Resin Casting Workshop @ Multifilla

This is the first SFTPMS workshop that I have ever been and I must say, it is very educational. The Workshop was held at Multifilla, courtesy of Mr. Leong who was kind enough to sponsor the workshop material in addition to the food and drinks. Yes, there was food, in case you all missed it. (OH, OK. I gasak-ed all the seaweed crackers and potato crisps) *ahem*

The Workshop stared with Mr. Leong telling the
participants various Smooth-on products and
how to use them properly. This was a very good
lesson for me because I did not foresee some
potential problems when it comes to casting.
And not only that, we did get to see a small
and unique pressure chamber too.

After that, it was the "Mahagurus" who demonstrated
how castings are done. Smooth-on product that was used
had different effect and not only that, we learnt what
would happen if things are not mixed to the correct ratio.
(Hint: Its a very heaty subject). Here xamel1975 discuss
on how to mould and cast a subject that has very
off angles and protrusions. Also, I learnt that the cast
model, will shrink by 1mm or so when cured.

This is how a simple mould was being done. But there
are some problems. So, this is the reason why a lot of
Lego blocks go missing very quickly... druid_99 is
sweating, as if the chemicals are about to burst into
flames, making the whole casting process look very
dangerous. Actually, it is dangerous but with the right
knowledge, you will not DIE.

I don't have a macro lens but as the casting came out,
all the details from the mould was accurately transferred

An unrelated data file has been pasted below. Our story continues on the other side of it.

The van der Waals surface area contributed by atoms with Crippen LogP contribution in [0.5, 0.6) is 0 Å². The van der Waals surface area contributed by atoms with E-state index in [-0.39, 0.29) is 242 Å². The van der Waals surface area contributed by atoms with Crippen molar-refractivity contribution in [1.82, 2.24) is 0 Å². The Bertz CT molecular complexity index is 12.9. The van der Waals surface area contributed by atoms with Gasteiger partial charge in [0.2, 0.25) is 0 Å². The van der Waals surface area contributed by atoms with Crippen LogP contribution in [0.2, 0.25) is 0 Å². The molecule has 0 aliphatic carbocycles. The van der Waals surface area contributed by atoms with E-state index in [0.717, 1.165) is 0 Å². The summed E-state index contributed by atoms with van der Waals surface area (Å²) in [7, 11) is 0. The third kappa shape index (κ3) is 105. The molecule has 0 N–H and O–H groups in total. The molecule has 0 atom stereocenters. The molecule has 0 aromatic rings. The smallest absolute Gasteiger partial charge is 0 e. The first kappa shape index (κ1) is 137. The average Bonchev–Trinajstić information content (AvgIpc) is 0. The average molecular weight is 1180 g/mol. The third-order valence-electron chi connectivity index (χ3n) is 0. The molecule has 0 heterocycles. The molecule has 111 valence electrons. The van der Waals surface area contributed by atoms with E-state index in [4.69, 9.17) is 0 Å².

to the casting. And if you really want to know, it a part of
a model radiator, where there is a lot of details.

This is a nice smooth-on casting but because the mould
made very quickly for the Workshop, there were
some bubbles.
later on, Mr. Leong said the casting can
still be recovered by
a very simple technique. What I
want to highlight is that
this casting cured very fast and
its very light was well. Compared
to the usual resin kits,
this is feather light and still strong enough
for further
sculpting if needed.

One final demo is the crystal clear 'water' which interested
me. But Mr. Leong did warn us that the final result, although
it is clear, it is rubbery. Unfortunately, someone else forgot
to read the manual because it said, "Leave overnight to cure..."

So, there you go, folks. The Workshop is really educational and now, I appreciate how difficult it was to create a model for casting, because there are a lot of things to consider before a perfect kit comes to your doorstep. But this is very different for those who copy the originals and recast them to sell to others for profit.